From the first day of rehearsals I tried to put on a good game face. I listened to all the instructions given by the dance director, only managed to step on my partner's toes three times and fell down flat on my a** twice.

Yeah, I thought I could dance.

The closer we got to the actual performance, the lousier I danced - if what I was doing could be called dancing. In reality my partner guided me around the dance floor while I tried to keep up and not fall...or come out of my shoes. I put my good, game face on again, answering people who asked if I was nervous, "of course not. What’s to be nervous about? It's a fundraiser, so everybody wins. Besides, what's the worst that could happen?"

I realize now I didn't think that statement through.

At dress rehearsal the night before the first performance, I glanced around at all the other stars. None of them looked like me, were as old as me, or seemed as scared as I did. What was I doing here? I was a 55 year old, bottled blonde, menopausally chubby (read: fat!) woman, sweating like a farm animal from non-relenting hot flashes, trying to compete with girls half my age, NOT going through menopause, and who all looked model-amazing in their skimpy dance costumes, while I was wearing a black Amish schmatta with fringe covering me from my neck to the bottom of my knees. Not a good look. On anyone.

My rehearsal did not go well. It fact, I was pretty certain they were going to pull me from the line up. Of course they didn't (no such luck!). I wanted to run out of the auditorium, straight to Dunkin Donuts, and drown my self-doubt in Boston Cremes and chocolate munchkins. I didn't have a month to drop 67 pounds; I didn't have time to get a new costume; I didn't have any more time to practice the dance. Tomorrow night I would be forced to make a complete and utter fool of myself in public with friends, family, and business leaders watching me, look sweaty and fat-jiggly doing it, and have to face the community afterwards.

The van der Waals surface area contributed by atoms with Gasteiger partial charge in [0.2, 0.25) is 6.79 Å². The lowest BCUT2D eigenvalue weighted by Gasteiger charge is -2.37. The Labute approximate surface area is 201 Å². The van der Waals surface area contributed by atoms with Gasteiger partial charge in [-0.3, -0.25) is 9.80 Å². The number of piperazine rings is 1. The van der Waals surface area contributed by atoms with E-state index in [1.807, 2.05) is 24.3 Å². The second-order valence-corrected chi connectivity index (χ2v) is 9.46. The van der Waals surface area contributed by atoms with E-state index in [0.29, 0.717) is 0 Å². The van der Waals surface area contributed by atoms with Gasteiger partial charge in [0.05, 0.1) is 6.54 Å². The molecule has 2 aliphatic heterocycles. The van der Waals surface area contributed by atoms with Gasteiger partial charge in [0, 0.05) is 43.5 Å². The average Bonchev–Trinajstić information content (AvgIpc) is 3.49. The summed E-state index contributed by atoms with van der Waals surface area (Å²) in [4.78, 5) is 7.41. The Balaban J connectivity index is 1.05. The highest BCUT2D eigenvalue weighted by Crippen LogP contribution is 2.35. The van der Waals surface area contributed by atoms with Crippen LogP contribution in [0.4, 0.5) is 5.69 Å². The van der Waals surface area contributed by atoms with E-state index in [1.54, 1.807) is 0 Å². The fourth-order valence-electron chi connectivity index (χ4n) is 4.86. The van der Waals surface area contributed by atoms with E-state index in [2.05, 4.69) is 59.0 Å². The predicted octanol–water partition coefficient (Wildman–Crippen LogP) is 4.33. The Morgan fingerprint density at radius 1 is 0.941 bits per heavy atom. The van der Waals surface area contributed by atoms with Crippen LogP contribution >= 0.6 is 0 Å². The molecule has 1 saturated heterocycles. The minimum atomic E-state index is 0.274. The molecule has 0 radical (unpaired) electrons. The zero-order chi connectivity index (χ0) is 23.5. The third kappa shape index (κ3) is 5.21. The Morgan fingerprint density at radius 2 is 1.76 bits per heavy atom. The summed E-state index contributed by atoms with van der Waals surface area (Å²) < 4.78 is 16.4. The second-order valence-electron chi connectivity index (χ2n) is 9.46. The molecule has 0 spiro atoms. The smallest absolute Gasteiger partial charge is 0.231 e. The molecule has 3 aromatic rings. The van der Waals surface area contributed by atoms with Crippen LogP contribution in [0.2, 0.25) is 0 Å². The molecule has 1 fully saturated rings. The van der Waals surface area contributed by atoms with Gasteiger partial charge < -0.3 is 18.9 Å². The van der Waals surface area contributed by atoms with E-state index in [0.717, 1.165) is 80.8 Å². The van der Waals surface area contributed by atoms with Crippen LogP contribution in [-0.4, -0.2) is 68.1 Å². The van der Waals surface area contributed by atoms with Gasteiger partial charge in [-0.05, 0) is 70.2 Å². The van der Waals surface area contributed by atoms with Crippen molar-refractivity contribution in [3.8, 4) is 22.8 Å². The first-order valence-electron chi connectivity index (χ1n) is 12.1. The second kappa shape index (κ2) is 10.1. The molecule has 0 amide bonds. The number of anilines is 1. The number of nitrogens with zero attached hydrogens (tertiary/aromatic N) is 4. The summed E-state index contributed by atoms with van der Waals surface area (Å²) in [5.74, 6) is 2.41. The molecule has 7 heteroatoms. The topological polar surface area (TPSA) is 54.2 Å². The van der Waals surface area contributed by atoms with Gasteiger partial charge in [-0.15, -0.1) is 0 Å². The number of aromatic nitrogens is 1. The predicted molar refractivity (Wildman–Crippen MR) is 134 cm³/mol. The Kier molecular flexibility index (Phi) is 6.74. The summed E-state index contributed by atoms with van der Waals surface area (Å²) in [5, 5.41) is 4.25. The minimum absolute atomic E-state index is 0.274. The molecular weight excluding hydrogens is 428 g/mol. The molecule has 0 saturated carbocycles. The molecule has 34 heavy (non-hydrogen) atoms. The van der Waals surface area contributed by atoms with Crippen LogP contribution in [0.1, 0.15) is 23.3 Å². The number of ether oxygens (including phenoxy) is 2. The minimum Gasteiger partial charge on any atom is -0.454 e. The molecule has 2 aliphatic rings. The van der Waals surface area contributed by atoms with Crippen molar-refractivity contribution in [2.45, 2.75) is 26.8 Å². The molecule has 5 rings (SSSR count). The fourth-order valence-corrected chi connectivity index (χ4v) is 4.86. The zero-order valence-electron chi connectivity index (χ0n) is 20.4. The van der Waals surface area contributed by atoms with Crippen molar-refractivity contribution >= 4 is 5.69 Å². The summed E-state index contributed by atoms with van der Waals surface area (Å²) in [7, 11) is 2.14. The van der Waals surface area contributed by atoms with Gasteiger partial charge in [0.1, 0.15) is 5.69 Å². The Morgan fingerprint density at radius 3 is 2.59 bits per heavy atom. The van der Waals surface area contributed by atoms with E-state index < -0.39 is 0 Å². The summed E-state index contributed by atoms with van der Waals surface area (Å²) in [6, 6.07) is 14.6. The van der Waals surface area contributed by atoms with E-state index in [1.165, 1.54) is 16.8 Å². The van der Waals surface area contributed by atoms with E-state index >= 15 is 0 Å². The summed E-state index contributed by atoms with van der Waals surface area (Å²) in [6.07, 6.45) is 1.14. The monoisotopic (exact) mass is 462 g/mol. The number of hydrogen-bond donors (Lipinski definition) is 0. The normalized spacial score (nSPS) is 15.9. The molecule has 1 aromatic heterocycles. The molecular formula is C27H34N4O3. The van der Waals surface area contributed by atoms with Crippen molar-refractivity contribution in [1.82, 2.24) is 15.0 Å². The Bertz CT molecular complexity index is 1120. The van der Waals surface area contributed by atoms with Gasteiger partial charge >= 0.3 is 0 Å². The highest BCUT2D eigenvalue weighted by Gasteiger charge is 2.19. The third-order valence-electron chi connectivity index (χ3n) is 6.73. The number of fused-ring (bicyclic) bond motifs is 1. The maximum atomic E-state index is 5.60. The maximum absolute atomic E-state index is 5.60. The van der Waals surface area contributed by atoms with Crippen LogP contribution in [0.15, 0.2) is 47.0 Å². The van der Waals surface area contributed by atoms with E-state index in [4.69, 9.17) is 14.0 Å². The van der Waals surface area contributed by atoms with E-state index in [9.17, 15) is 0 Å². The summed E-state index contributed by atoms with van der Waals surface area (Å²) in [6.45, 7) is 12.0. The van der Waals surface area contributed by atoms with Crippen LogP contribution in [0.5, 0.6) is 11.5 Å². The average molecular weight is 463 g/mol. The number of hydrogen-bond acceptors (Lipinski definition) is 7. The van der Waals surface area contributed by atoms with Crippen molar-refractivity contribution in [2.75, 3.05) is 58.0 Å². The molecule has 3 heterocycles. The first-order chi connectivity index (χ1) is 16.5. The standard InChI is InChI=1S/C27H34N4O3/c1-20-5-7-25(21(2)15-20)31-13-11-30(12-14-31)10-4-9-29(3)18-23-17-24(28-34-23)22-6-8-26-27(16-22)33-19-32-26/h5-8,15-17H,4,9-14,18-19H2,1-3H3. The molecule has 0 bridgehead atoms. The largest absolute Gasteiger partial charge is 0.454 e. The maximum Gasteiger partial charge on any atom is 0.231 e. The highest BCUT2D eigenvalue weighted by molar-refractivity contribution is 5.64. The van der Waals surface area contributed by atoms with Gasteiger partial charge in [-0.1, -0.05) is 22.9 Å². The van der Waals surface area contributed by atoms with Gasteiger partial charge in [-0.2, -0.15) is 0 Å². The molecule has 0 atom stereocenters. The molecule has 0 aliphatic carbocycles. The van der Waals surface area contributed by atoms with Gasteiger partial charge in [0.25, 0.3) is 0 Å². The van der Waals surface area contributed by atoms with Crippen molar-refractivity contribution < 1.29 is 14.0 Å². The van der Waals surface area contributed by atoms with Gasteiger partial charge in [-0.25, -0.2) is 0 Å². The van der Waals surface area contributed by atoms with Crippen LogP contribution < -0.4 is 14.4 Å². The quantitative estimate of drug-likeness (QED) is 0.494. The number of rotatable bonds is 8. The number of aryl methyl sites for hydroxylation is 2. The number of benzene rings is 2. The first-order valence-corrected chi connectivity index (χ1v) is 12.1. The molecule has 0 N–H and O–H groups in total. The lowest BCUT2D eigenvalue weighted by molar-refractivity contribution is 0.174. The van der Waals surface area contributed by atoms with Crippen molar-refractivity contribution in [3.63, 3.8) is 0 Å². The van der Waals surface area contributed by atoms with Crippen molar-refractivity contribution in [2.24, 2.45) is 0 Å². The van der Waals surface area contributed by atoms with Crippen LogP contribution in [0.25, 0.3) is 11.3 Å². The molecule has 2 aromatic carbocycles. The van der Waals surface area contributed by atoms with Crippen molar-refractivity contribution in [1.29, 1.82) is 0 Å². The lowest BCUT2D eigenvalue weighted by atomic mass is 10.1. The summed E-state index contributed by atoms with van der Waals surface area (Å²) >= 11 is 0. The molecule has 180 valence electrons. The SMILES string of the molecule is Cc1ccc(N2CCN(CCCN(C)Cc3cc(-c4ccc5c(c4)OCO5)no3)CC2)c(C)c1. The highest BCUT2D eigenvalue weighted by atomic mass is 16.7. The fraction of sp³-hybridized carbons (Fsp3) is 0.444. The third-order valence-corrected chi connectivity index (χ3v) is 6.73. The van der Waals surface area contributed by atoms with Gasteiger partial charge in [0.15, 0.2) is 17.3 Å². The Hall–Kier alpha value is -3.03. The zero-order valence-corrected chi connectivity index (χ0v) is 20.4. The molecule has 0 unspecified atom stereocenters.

Driving home from the debacle, I realized I had two opposing forces working inside me: a truckload of fear and a lifetime of attitude. The fear was from pure performance anxiety. I don't like being the center of attention on any day, so what the heck had I been thinking when I'd said yes to being in the cast? It must have been a menopausal brain synapsis misfire moment. Well, aside from food poisoning, running away, or sudden death, I was committed to performing, so I decided to put the attitude to work, in spite of being scared to death.